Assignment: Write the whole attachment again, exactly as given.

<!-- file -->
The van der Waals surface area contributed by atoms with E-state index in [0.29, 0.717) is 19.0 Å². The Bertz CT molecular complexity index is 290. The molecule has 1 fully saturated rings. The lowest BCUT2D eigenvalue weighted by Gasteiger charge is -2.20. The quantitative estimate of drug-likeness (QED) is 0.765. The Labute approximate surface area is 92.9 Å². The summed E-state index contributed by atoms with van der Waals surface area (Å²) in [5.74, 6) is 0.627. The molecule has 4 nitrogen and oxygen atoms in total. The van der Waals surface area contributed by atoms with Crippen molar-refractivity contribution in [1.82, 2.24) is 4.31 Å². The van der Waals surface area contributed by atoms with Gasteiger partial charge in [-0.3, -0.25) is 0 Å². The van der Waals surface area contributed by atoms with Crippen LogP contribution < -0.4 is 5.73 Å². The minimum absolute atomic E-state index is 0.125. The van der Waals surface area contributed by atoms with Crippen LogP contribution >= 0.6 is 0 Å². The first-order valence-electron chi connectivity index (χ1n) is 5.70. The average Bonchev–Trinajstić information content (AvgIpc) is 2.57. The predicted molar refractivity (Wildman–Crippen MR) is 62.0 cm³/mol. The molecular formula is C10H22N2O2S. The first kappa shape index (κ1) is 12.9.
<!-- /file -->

The van der Waals surface area contributed by atoms with E-state index in [0.29, 0.717) is 19.0 Å². The Bertz CT molecular complexity index is 290. The molecule has 1 fully saturated rings. The lowest BCUT2D eigenvalue weighted by Gasteiger charge is -2.20. The quantitative estimate of drug-likeness (QED) is 0.765. The Labute approximate surface area is 92.9 Å². The summed E-state index contributed by atoms with van der Waals surface area (Å²) in [5.74, 6) is 0.627. The molecule has 4 nitrogen and oxygen atoms in total. The van der Waals surface area contributed by atoms with Crippen molar-refractivity contribution in [1.82, 2.24) is 4.31 Å². The van der Waals surface area contributed by atoms with Gasteiger partial charge in [-0.3, -0.25) is 0 Å². The van der Waals surface area contributed by atoms with Crippen LogP contribution < -0.4 is 5.73 Å². The minimum absolute atomic E-state index is 0.125. The van der Waals surface area contributed by atoms with Crippen LogP contribution >= 0.6 is 0 Å². The first-order valence-electron chi connectivity index (χ1n) is 5.70. The average Bonchev–Trinajstić information content (AvgIpc) is 2.57. The predicted molar refractivity (Wildman–Crippen MR) is 62.0 cm³/mol. The molecular formula is C10H22N2O2S. The first kappa shape index (κ1) is 12.9.